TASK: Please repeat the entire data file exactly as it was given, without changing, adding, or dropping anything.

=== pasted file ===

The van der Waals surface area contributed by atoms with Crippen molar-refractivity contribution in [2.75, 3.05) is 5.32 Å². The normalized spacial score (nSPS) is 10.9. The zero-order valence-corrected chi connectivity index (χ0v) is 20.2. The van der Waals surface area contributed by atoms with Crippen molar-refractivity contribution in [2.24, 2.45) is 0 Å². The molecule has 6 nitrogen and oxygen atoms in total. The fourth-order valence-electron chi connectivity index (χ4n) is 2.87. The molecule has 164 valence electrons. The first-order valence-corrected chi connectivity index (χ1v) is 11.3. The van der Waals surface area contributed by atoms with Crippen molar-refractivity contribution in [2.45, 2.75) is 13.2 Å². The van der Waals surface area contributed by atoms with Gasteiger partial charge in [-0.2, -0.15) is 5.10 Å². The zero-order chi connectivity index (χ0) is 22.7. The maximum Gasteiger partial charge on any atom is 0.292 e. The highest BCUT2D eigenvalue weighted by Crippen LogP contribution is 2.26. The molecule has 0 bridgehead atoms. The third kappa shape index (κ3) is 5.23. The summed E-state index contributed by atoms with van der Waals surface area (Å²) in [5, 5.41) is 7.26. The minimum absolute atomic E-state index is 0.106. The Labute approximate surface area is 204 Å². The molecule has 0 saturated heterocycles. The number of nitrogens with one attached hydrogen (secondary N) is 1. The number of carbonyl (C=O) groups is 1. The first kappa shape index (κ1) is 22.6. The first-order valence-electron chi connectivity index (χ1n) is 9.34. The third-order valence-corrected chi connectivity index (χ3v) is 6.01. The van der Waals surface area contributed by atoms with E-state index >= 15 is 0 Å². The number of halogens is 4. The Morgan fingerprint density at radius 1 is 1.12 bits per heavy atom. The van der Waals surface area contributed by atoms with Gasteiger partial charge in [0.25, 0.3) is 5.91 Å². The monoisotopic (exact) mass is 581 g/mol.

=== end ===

The van der Waals surface area contributed by atoms with Crippen molar-refractivity contribution in [2.75, 3.05) is 5.32 Å². The normalized spacial score (nSPS) is 10.9. The zero-order valence-corrected chi connectivity index (χ0v) is 20.2. The van der Waals surface area contributed by atoms with Crippen molar-refractivity contribution in [2.24, 2.45) is 0 Å². The molecule has 6 nitrogen and oxygen atoms in total. The fourth-order valence-electron chi connectivity index (χ4n) is 2.87. The molecule has 164 valence electrons. The first-order valence-corrected chi connectivity index (χ1v) is 11.3. The van der Waals surface area contributed by atoms with Crippen molar-refractivity contribution in [2.45, 2.75) is 13.2 Å². The van der Waals surface area contributed by atoms with Gasteiger partial charge in [-0.2, -0.15) is 5.10 Å². The zero-order chi connectivity index (χ0) is 22.7. The maximum Gasteiger partial charge on any atom is 0.292 e. The highest BCUT2D eigenvalue weighted by Crippen LogP contribution is 2.26. The molecule has 0 bridgehead atoms. The third kappa shape index (κ3) is 5.23. The summed E-state index contributed by atoms with van der Waals surface area (Å²) in [5, 5.41) is 7.26. The minimum absolute atomic E-state index is 0.106. The Labute approximate surface area is 204 Å². The molecule has 0 saturated heterocycles. The number of nitrogens with one attached hydrogen (secondary N) is 1. The number of carbonyl (C=O) groups is 1. The first kappa shape index (κ1) is 22.6. The first-order valence-electron chi connectivity index (χ1n) is 9.34. The third-order valence-corrected chi connectivity index (χ3v) is 6.01. The van der Waals surface area contributed by atoms with E-state index >= 15 is 0 Å². The number of halogens is 4. The Morgan fingerprint density at radius 1 is 1.12 bits per heavy atom. The van der Waals surface area contributed by atoms with Gasteiger partial charge in [0.25, 0.3) is 5.91 Å². The monoisotopic (exact) mass is 581 g/mol.